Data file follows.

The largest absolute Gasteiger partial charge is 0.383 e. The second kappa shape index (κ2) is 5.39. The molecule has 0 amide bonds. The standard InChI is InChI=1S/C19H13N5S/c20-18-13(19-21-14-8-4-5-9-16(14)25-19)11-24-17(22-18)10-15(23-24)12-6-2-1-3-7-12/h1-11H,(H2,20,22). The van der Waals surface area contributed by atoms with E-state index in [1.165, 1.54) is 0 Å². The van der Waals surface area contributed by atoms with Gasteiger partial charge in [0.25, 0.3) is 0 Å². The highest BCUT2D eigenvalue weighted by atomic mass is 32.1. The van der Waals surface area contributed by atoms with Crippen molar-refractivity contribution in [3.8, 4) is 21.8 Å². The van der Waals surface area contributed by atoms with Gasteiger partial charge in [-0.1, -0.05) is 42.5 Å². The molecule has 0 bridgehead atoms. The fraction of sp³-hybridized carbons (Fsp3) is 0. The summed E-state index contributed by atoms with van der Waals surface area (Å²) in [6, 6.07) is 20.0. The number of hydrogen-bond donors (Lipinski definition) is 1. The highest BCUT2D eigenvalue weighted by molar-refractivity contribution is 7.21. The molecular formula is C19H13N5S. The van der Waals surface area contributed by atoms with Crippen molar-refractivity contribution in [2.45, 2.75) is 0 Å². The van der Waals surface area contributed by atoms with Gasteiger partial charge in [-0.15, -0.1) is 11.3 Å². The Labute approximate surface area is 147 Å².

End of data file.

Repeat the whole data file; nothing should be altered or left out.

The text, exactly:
The largest absolute Gasteiger partial charge is 0.383 e. The second kappa shape index (κ2) is 5.39. The molecule has 0 amide bonds. The standard InChI is InChI=1S/C19H13N5S/c20-18-13(19-21-14-8-4-5-9-16(14)25-19)11-24-17(22-18)10-15(23-24)12-6-2-1-3-7-12/h1-11H,(H2,20,22). The van der Waals surface area contributed by atoms with E-state index in [1.165, 1.54) is 0 Å². The van der Waals surface area contributed by atoms with Gasteiger partial charge in [0.25, 0.3) is 0 Å². The highest BCUT2D eigenvalue weighted by atomic mass is 32.1. The van der Waals surface area contributed by atoms with Crippen molar-refractivity contribution in [3.8, 4) is 21.8 Å². The van der Waals surface area contributed by atoms with Gasteiger partial charge in [-0.1, -0.05) is 42.5 Å². The molecule has 0 bridgehead atoms. The fraction of sp³-hybridized carbons (Fsp3) is 0. The summed E-state index contributed by atoms with van der Waals surface area (Å²) in [6, 6.07) is 20.0. The number of hydrogen-bond donors (Lipinski definition) is 1. The highest BCUT2D eigenvalue weighted by molar-refractivity contribution is 7.21. The molecular formula is C19H13N5S. The van der Waals surface area contributed by atoms with Crippen molar-refractivity contribution in [2.45, 2.75) is 0 Å². The van der Waals surface area contributed by atoms with Gasteiger partial charge in [-0.15, -0.1) is 11.3 Å². The Labute approximate surface area is 147 Å².